Stephanie Van Der Linden has written a fantastic book, with something to please almost anybody.
It's an Interweave Press book, so, naturally, the page design, charts and photography are all wonderful. It's available from Interweave both as a paper book (24.95, as of this writing) and as an ebook (19.95, as of this writing). I'm writing this review from an ebook edition I downloaded from my library.
A pithy foreword sets the tone of Stephanie's writing style, which is bright and cheerful. If a translator weren't listed on the copyright page, I wouldn't be able to tell that Van Der Linden's original version of this book was published in German.
She notes that European socks are traditionally knit from the top to the toe, while in Turkey and the Baltic states, socks are usually knit from the toe up.
The 26 patterns are all clearly marked with the country that inspired them, which range from England to Japan.
The patterns begin without a lot of preamble, but appear to be complete and clearly-written.
Sizes, and all measurements, are given in both U.S. sizes and European sizes/measurements. That's a nice touch, and I guess I could have expected it, but I still admire the thoroughness. I'm sure that metric-measuring knitters are often frustrated by a lack of inclusion.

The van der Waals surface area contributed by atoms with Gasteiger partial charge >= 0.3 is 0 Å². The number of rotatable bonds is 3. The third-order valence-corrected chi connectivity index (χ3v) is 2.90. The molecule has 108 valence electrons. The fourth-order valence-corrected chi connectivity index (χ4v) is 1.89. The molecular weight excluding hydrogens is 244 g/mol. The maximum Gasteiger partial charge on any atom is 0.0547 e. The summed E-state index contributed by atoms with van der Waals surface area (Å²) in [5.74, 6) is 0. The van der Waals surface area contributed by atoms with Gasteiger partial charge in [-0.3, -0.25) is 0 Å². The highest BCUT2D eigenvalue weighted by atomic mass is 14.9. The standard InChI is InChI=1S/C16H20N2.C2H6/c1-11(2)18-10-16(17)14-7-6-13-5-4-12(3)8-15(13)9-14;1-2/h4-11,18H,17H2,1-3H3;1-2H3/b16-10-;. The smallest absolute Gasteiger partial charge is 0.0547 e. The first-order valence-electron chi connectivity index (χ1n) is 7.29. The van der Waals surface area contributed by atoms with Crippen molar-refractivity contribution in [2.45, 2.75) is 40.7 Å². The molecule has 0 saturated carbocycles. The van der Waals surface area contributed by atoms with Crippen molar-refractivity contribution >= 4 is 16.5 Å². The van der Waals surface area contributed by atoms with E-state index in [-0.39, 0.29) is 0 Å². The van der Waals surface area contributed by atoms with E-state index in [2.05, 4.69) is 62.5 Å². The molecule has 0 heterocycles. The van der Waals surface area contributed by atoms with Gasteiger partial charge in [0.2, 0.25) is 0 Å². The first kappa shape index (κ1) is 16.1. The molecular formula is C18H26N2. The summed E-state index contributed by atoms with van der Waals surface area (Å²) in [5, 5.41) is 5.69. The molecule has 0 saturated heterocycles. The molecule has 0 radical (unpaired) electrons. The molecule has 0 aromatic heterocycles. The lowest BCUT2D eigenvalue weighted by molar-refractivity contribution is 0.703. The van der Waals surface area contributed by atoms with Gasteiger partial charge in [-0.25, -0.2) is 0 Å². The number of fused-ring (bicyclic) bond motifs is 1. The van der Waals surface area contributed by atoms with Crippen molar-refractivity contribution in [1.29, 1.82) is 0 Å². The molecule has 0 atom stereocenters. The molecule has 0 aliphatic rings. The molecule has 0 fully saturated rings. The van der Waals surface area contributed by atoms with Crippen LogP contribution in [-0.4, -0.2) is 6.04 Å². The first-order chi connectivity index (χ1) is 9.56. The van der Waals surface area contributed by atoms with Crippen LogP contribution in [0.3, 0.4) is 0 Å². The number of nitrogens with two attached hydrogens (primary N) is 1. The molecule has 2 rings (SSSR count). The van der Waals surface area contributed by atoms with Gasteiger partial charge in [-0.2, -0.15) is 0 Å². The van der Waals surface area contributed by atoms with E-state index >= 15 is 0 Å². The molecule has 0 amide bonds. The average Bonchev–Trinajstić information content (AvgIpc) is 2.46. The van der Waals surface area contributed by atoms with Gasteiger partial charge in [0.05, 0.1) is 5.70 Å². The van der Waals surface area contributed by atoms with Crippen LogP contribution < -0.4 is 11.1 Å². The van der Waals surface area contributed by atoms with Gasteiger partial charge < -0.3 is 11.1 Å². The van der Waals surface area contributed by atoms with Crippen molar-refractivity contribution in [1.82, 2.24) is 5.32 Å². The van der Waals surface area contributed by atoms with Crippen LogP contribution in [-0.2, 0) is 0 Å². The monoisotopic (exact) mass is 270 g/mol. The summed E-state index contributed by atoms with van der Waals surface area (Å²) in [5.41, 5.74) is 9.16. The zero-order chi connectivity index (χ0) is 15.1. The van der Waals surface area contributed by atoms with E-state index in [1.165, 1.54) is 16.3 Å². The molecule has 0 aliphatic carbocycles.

Double-pointed needles are listed as the tools of choice, and the instructions in the book simplify things a great deal by describing shaping using the positions of the stitches relative to their needles. With some thought and maybe a few stitch markers, a knitter could adapt these instructions to any needle configuration.
Most of the socks are knit from the top down, but there are some that use more unusual constructions, as well. I was a little disappointed that none of the designs are truly toe-up.
"Nordic Inspiration" (Sweden), and "Traditional Costume" (Austria) feature sock feet that begin with a provisional cast-on, and are worked through the foot, the heel and the top of the leg. The provisional cast-on stitches are then picked up, and decreases are worked to form the toe.
"Hub of Fashion," marked "Italy" is worked from side-to-side with a lovely pattern that shows off self-striping yarns.
"Classic Kilim," (Turkey) are worked from the cuff-down, but feature lovely colorwork and afterthought heels.
"In the Highlands," (Scotland) are argyles worked using short-rows, to avoid seams.
Colorwork and embellishment are really the stars of this show, in my opinion. Embroidery, beads, and, of course, colorwork charts create truly lovely socks.
Overall, a fun book with a lot of variety, and a whole lot of color.